Could someone please clarify why on earth is this edit rejected because:

This edit is incorrect or an attempt to reply to or comment on the existing post.



I'm sorry your edit was rejected. It was perfectly correct. The original poster even made the same change a few hours later (he was notified of your edit, but too late to do anything about it).

It is generally a bad idea to edit code in questions on Stack Overflow, because you might inadvertently fix the problem code that the asker was facing. This reasoning only applies to questions, not answers.

The official guidance on editing states (excerpted):

When should I edit posts?

Any time you feel you can make the post better, and are inclined to do so. Editing is encouraged!

Some common reasons to edit are: (…)

  • to correct minor mistakes or add addendums / updates as the post ages

Correcting a typo in code absolutely fits the bill.

Unfortunately there are a few users who frequent Meta Stack Overflow and saw a guideline not to edit code in questions, but stopped reading in the middle. Don't let them stop your good work.

  • 1
    While it is certainly correct that you can edit code in answers, it is important to maintain the author's intent when editing. Here the intent of the author is clear, and the edit is fixing it. Were the edit to change code the clear intent of the post/code, even if you personally felt that it is better, then that is not an appropriate edit. Such situations should result in a comment or another answer.
    – Servy
    Jan 7 '14 at 21:10
  • 1
    @Servy Yes, of course, but that applies equally if you edit text, it isn't specific to code. Jan 7 '14 at 21:34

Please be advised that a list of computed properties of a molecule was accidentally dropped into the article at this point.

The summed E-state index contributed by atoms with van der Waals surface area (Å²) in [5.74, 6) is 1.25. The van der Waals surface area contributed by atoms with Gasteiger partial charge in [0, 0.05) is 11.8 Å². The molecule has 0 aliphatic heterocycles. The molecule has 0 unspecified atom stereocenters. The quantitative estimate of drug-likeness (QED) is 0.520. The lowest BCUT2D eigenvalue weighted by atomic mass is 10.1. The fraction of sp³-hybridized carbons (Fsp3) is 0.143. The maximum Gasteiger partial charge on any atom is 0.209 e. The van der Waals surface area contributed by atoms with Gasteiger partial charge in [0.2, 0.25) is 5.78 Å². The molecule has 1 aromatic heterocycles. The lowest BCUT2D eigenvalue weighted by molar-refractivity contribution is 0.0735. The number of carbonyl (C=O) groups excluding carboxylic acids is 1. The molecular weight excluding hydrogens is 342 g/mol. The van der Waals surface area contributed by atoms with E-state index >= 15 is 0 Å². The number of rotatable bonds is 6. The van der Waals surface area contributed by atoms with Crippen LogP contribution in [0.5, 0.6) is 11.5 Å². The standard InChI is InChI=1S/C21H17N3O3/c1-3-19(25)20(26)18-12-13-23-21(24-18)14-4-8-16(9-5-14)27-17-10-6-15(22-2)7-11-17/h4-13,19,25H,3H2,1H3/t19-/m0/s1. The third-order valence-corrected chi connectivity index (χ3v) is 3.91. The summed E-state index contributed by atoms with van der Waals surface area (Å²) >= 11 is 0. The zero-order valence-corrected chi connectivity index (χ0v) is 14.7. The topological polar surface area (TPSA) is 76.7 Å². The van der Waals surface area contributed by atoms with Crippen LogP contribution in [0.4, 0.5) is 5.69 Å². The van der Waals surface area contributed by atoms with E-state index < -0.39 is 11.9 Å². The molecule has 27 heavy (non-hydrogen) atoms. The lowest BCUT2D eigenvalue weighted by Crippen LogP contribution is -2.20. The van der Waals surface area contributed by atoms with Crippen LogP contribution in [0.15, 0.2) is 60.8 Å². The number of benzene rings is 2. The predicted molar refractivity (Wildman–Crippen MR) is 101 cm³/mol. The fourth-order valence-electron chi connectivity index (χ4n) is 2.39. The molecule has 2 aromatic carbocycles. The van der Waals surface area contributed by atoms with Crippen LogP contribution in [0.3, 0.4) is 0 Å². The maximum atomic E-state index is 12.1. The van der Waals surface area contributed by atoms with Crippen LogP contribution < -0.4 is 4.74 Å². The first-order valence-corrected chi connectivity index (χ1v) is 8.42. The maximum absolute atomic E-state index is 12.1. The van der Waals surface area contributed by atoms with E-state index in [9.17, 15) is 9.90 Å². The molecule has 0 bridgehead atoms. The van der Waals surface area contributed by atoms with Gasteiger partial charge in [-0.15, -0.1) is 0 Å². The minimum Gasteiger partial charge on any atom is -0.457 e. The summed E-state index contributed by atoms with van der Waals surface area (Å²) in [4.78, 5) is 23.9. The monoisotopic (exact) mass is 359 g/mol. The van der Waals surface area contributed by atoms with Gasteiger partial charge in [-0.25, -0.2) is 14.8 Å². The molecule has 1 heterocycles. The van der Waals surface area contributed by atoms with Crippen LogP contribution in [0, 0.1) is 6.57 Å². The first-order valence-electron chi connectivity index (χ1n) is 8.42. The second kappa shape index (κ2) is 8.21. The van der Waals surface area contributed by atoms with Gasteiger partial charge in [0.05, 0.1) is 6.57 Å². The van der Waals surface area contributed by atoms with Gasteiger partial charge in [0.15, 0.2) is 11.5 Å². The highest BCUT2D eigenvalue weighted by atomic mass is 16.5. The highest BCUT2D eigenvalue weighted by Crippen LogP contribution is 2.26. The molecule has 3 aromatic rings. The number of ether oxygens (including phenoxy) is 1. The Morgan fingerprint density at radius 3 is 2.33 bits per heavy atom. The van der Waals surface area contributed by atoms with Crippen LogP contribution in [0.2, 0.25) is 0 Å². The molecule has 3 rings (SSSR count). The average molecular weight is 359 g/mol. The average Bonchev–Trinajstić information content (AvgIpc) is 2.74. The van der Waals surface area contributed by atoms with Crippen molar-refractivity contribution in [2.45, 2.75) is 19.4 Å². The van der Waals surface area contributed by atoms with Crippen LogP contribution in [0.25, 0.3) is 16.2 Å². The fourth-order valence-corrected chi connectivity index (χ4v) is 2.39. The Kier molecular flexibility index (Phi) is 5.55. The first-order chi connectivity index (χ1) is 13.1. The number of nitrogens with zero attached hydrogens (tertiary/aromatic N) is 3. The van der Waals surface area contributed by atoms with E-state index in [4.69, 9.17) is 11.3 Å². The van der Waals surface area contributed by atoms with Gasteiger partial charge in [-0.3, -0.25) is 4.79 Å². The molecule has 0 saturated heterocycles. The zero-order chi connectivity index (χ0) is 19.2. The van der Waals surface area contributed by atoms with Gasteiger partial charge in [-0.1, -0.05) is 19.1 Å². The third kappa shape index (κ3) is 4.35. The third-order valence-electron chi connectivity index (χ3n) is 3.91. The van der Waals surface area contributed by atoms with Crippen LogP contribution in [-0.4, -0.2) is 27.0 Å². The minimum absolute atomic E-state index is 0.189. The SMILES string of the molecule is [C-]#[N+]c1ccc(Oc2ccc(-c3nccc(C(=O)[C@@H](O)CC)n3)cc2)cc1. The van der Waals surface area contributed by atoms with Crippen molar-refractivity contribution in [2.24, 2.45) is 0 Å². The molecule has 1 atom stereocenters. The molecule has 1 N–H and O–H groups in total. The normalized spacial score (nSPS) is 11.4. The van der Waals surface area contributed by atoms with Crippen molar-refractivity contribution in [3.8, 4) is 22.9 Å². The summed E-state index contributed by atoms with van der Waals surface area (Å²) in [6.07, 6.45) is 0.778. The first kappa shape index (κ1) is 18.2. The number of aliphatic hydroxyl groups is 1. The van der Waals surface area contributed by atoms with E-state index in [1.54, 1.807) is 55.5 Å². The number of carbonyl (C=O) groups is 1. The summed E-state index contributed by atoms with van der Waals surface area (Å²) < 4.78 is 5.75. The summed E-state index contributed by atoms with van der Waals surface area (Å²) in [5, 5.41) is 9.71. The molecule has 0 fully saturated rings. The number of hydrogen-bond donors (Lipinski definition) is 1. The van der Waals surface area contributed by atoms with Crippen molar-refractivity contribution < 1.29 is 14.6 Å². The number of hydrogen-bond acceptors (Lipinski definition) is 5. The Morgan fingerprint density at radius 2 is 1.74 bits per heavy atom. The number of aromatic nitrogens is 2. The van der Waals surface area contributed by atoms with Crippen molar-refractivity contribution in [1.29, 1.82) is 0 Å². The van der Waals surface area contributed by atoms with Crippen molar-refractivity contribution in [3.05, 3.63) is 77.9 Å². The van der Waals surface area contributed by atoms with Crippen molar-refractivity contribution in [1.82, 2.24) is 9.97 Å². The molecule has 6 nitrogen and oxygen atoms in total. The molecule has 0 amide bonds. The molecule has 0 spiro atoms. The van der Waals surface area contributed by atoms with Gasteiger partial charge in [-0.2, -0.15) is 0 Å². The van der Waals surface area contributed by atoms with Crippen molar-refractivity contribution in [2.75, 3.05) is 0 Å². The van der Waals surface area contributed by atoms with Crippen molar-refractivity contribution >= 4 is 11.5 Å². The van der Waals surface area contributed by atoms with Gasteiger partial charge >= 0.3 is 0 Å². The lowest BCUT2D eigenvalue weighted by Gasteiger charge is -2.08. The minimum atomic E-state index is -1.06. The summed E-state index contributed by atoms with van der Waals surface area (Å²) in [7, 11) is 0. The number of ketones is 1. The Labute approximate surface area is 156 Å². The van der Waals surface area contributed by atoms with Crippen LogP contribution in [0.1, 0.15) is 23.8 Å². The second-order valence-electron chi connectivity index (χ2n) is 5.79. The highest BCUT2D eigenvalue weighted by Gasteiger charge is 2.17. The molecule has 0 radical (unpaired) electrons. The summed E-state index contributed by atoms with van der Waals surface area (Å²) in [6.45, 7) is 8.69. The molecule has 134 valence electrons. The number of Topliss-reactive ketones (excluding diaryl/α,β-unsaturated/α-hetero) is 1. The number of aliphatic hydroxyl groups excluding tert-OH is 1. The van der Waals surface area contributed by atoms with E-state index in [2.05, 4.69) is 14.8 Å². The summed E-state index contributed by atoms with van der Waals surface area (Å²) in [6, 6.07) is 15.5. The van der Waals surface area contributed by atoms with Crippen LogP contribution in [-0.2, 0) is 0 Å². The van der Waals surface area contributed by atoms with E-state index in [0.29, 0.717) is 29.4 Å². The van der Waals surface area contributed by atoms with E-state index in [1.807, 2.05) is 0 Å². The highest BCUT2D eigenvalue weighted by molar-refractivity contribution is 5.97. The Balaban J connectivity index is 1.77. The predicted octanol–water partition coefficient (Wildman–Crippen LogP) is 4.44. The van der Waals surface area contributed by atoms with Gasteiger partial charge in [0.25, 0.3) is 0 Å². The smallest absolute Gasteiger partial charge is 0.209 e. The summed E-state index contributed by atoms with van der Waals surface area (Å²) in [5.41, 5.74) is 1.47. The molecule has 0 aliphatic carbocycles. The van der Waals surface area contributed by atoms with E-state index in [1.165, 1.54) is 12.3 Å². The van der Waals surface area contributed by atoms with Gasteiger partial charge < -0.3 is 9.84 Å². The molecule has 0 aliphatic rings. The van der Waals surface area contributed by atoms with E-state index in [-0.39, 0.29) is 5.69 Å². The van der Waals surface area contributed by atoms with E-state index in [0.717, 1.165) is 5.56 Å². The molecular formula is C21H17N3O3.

• Indeed it does. I was simply clarifying the point as it is probably the most common valid reason for rejecting code edits, and it's a confusing point worth emphasizing.
    – Servy
    Jan 7 '14 at 21:37

If you have asked about the rejection of this edit suggestion then here is the reason:

You tried to change the original post by replacing a variable with another variable, which is highly discouraged by the Stack Overflow community. Best approach is to add a comment mentioning that the code has issues and what is the correct code. Let the original poster see your comment and then he/she may decide to edit the post himself/herself.

Editing should be done to improve the post like formatting, correction of language, etc. Editing should not be include any changes which modifies the content of the original post.

  • but seeing from the code don't you think it's fairly obvious that OP's intended variable was submission rather then temp and that it was kind of a copy-paste error? May 10 '13 at 7:23
  • Sure, it could very well be a copy-paste error but generally acceptable guidelines for Stack Overflow states that we should add a comment mentioning this fact. May 10 '13 at 7:31
  • so where can I find those guidelines? The only formally place where I could was while actually editing it, in the "How to Edit", and it stated "correct minor mistakes". Now the question is. May 10 '13 at 7:58
  • @hus787 the dominant stance is that code is almost taboo. You can fix obvious typos in answers (int temp = *a; *a = *b; *b = tmep; for example), although some may reject even that, but beyond that, people rather reject correct code fixes than let incorrect changes pass through. May 10 '13 at 9:13
  • When should I edit posts? May 10 '13 at 9:42
  • Also see the 2 answers for this similar post May 10 '13 at 9:50
  • 1
    It may be that the typo in the code is the actual problem and if you edit it out, then people trying to figure out what's wrong will not see the typo in the original code.
    – Ren
    May 10 '13 at 10:09
  • 6
    Nonsense. This was an obvious typo in an answer. It's only changing code in questions that's highly discouraged, precisely for the reason @Ren mentions. This reason does not apply to answers. If you see a minor mistake in an answer, be it in code or not in code, correct it — it's right there in the official guidance. A comment is the right thing when you're unsure (to request clarification), but if you know how to fix the code, then a comment is wrong (comments are only for transitory things), you should edit. Jan 7 '14 at 21:02

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